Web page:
The study, which sought to garner a real-world picture of the lives of professional carers in order to establish what they required to deliver the best care possible, revealed some interesting findings and trends.
The ‘Building a Better Workforce’ survey, which was created to identify key challenges that frontline care workers face, found that technology improved the way that care workers did their jobs. The study also revealed that the COVID-19 pandemic has driven a technological seachange, which has highlighted the need for better communication in the way care is dispensed.
As for electronic tools, the survey revealed that technologies – that made care planning, medication management, audit and risk assessment easier – were in great demand. However, it was those systems that delivered guidance and best practice – such as policy management tools – that they valued the most. Over 75 percent of people polled said they had come to rely on them and would continue to do so.
Despite a recruitment and retention crisis in the sector, 90 percent of respondents said they were “happy and satisfied” in the work they do, while nearly half of those who were interviewed stated that they had worked in the social care sector for more than a decade. What’s more, 70 percent reported that they enjoyed a good work life balance – a finding that is perhaps at odds with the national trend. Maybe this is due to working in a profession where carers are making a genuine difference to those they support each day.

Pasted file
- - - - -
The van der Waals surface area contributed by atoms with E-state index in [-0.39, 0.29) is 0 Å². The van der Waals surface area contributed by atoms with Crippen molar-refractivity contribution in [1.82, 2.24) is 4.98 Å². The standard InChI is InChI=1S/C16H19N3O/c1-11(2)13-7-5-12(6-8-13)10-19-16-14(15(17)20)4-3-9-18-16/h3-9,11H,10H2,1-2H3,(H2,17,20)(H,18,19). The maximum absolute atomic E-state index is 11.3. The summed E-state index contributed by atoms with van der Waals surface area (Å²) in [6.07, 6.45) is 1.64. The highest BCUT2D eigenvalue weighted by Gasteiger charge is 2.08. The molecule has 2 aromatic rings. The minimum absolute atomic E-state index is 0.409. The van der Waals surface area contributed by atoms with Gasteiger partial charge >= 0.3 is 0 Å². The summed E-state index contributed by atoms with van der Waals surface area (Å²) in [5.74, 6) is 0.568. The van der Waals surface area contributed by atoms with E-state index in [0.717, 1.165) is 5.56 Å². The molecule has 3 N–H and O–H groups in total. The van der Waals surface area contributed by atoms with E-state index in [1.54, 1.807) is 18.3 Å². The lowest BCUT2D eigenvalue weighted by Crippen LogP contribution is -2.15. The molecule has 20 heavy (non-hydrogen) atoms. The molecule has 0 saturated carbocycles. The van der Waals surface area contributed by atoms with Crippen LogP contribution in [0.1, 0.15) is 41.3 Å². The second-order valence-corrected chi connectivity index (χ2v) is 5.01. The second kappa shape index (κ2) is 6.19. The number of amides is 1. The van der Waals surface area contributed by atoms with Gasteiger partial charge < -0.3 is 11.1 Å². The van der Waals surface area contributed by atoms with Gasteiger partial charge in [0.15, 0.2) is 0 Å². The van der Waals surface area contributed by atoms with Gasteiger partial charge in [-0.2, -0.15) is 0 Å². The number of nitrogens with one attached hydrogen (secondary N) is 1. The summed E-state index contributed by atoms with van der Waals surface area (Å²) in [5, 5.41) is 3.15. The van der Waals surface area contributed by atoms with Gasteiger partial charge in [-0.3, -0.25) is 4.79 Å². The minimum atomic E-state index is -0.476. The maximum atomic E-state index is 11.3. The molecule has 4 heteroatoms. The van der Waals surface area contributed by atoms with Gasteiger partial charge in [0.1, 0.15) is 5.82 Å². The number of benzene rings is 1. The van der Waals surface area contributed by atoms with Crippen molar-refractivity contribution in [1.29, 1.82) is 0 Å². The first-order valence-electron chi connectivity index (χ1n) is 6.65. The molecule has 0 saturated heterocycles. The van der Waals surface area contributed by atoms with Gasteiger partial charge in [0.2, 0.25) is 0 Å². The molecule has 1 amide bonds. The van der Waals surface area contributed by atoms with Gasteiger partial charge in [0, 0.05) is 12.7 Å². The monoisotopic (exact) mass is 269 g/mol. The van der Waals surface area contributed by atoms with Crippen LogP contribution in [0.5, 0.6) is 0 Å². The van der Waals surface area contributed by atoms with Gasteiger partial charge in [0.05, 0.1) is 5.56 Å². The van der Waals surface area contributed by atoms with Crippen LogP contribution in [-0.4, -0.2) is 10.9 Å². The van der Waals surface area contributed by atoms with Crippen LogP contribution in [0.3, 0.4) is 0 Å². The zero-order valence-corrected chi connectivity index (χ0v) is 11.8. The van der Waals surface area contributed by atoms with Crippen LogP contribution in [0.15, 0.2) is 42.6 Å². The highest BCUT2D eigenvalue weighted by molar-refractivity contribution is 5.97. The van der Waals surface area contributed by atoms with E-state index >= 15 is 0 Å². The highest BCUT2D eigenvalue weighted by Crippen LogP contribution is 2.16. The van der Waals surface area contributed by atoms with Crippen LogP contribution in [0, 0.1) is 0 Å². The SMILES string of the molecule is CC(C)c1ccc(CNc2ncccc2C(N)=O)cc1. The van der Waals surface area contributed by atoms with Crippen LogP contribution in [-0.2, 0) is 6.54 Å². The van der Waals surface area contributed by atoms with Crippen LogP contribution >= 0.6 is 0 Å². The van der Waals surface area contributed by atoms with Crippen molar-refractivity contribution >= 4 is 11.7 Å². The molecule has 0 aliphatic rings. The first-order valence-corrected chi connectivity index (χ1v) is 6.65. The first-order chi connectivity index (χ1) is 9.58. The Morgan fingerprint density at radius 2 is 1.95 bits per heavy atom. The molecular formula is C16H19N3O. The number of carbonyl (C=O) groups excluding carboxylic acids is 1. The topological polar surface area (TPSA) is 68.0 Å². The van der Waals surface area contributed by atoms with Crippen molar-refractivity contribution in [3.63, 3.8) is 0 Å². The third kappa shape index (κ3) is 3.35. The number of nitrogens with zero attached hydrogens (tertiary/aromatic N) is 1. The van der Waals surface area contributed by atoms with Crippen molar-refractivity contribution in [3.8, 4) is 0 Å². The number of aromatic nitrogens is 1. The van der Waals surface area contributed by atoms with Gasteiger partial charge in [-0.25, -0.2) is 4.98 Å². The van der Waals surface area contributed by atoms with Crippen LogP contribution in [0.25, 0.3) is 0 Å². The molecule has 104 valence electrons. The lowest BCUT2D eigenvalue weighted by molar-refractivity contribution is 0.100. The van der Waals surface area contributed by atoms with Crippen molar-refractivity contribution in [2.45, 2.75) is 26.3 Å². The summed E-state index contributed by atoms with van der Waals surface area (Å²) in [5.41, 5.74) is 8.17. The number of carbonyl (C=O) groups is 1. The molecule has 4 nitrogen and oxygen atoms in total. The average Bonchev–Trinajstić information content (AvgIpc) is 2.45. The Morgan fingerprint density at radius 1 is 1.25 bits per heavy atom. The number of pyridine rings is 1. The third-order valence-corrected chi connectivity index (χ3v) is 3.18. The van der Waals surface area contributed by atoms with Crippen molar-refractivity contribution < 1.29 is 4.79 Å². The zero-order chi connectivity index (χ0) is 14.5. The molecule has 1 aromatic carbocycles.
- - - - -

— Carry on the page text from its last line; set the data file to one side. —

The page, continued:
The survey identified several findings, however, that care providers should not ignore. Career development was an area that it was felt could be improved for social care staff with 14 percent reporting that they felt that opportunities to further their career in social care were very limited.
Nikki Walker, QCS’s Chief Executive Officer, said, “At QCS, our number one priority is to support and empower people working in social care. To achieve this, we need to provide them with tools to deliver the best care possible to those they support regardless of the setting they work in or the challenges they face. Only by listening to the views of frontline carers and their managers, can we truly understand their ‘painpoints’ and respond to their needs. The findings from this survey and the others that follow will ensure that we can continue to make a difference in the products that we provide.”
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